Differentiation in Distribution
A look at the
face today to set
from competitors, and
innovations they can
implement to do so.
Differentiation in Distribution 2
Attendees at any industrial supply or distributor trade show tend to hear
common themes and discussions during the general session and speaking
sessions. Lately, those discussions have included updates on the state of
the ongoing industrial recession, and the challenges industrial distributors
are having finding new young talent to replace baby boomers at or nearing
But there’s another topic that various association executives have been highlighting in their speeches – a topic of
equal importance: how to differentiate in industrial distribution. And it’s not just trade shows where this topic is
trending. On Industrial Distribution Magazine, page views on articles discussing differentiation show that it’s a topic
of utmost importance to readers. Industrial Distribution’s audience is primarily comprised of C-level management
at distribution companies of all sizes. These executives are always on the lookout for best practices that might give
them a competitive edge.
Product Quality No Longer An Edge
So just what is a competitive edge? It used to be having a superior product to sell. But that hasn’t been the case for
years. With so many industrial distributors selling the same exact products made by the same manufacturer, prod-
uct quality – while still important – is no longer the key factor that makes a customer choose a particular distributor.
At the Industrial Supply Association convention this past April near Chicago, the keynote speaker for the general
session was Ken Schmidt, former director of communication strategy for Harley Davidson. Speaking to an audience
of industrial distributors and suppliers, Schmidt illustrated why product is no longer a differentiator.
“In order for product or quality to create a competitive advantage, it requires your competitor/s to have a product or
quality that is substandard. That’s almost never the case,” Schmidt said. “Your competitor’s products are great, just
like yours. It makes you another competitor who just meets expectations.”
Differentiation in Distribution 3
Price Isn’t What It Used To Be
Many would think price has replaced product quality as the top differentiator in distribution. According to Industrial
Distribution’s 2016 Survey of Distributor Operations, it’s not
even in the top 5. The survey – conducted in March from
a pool of nearly 300 management-level employees of
distribution companies – asked respondents to pick the
primary reason customers do business with them (Figure
1). The results showed that the people aspect considerably
outweighs a price point. Able to choose all that apply,
respondents picked relationships (85.7%), product avail-
ability (74.2%), technical support (68.4%) and delivery time
(62.2%) all ahead of price (50.7%).
This shows that while having a better price point than
competitors can be helpful, it doesn’t have nearly the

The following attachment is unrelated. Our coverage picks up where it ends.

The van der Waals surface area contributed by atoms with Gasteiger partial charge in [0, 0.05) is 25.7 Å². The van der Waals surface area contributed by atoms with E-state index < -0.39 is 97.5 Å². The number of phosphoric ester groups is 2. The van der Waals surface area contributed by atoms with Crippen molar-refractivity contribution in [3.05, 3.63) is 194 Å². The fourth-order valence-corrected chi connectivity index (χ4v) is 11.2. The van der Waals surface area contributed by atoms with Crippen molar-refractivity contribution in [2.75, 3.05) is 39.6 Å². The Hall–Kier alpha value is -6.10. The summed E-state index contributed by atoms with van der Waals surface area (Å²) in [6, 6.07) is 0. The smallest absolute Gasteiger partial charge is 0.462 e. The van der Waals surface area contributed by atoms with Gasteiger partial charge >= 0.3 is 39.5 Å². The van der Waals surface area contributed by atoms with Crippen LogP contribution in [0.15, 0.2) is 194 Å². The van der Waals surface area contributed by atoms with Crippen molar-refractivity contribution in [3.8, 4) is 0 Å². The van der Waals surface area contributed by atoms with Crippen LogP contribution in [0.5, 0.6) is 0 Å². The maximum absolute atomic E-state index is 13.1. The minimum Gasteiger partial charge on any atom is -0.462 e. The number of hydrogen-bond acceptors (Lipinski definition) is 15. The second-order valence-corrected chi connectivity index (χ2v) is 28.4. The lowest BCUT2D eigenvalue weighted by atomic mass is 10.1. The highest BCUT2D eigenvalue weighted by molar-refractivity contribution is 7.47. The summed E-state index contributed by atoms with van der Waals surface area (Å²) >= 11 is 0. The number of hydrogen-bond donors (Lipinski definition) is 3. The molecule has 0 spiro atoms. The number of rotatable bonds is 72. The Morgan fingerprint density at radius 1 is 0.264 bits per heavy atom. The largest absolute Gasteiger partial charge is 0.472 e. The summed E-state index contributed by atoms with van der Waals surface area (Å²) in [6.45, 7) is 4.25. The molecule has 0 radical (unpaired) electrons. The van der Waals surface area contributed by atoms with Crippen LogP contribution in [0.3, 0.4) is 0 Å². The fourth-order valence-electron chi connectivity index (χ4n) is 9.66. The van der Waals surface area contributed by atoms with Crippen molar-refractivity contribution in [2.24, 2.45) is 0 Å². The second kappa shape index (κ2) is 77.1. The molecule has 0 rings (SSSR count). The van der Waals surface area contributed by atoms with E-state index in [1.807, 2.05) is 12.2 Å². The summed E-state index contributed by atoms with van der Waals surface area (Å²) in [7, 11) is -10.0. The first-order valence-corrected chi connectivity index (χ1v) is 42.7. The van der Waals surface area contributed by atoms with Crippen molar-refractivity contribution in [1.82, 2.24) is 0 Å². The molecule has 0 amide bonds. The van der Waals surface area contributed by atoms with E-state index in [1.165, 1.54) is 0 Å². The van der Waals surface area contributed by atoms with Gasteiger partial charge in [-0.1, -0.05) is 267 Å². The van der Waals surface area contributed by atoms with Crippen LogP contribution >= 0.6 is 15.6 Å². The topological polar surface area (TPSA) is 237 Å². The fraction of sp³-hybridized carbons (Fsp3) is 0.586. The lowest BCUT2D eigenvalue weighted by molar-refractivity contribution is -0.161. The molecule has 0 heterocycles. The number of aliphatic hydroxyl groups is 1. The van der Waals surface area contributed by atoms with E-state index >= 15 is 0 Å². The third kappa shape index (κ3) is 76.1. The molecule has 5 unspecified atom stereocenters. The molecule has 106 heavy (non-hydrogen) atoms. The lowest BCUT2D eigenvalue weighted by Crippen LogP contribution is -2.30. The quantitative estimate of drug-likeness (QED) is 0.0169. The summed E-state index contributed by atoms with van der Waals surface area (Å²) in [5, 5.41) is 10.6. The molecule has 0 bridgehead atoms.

impact usually seen in the retail industry.
Differentiate With Service
Industrial distributors – especially the small and mid-sized
ones – boast about their level of top-notch quality service.
But this tends to be a blanket statement. Just like with prod-
ucts, it can be said that all distributors claim to have great
service. Service is a distributors’ bread-and-butter. Many
industrial distributors have been offering services like free
shipping, tool repair, product installation or training, facility
inspections and vendor managed inventory for decades.
Those distributors often promote those services just as
much as the products they sell.
Of the following, which do you
feel are the primary reasons your
customers do business with you?
0 20 40 60 80 100
Product availability 74.2%
Technical support 68.4%
Delivery time 62.2%
28.2% 24/7 support
30.6% Vendor managed inventory
31.1% Engineering capabilities
Differentiation in Distribution
So how does one differentiate with service? The key is having unique attributes within those services, and commu-
nicating them to current and potential customers. In a 2015 article for Industrial Distribution, Reilly Sales Training
President Paul Reilly gave four examples of ways distributors can differentiate with their service:
• We’re the only local distributor to open at 5:30 a.m. We can also arrange weekend office hours upon request.
• We’re the only distributor to guarantee one-hour delivery within a 25-mile radius.
• We’re the only distributor to offer monthly training courses for our customers.
• We’re the only local distributor that offers an extended warranty on our tools.
Local distributors can take a page out of Amazon’s book, using a same-day delivery offering like that of Amazon
Prime. This could be reserved for top clients and by invitation-only. More distributors are now offering 24/7 custom-
er support, or at least on weekends.
Distributors increasingly see the necessity to become a one-stop-shop for everything a customer needs. While
adding as many services as possible helps a distributor cater to a broader customer base, it also runs the risk of
spreading that distributor’s expertise and resources thin. Instead, distributors can pick a handful of services to focus
on doing especially well. Not only does this put less strain on resources, it also helps a distributor gain a positive
reputation for those services.
At the National Association for Hose and Accessories Distribution annual spring convention in Colorado Springs,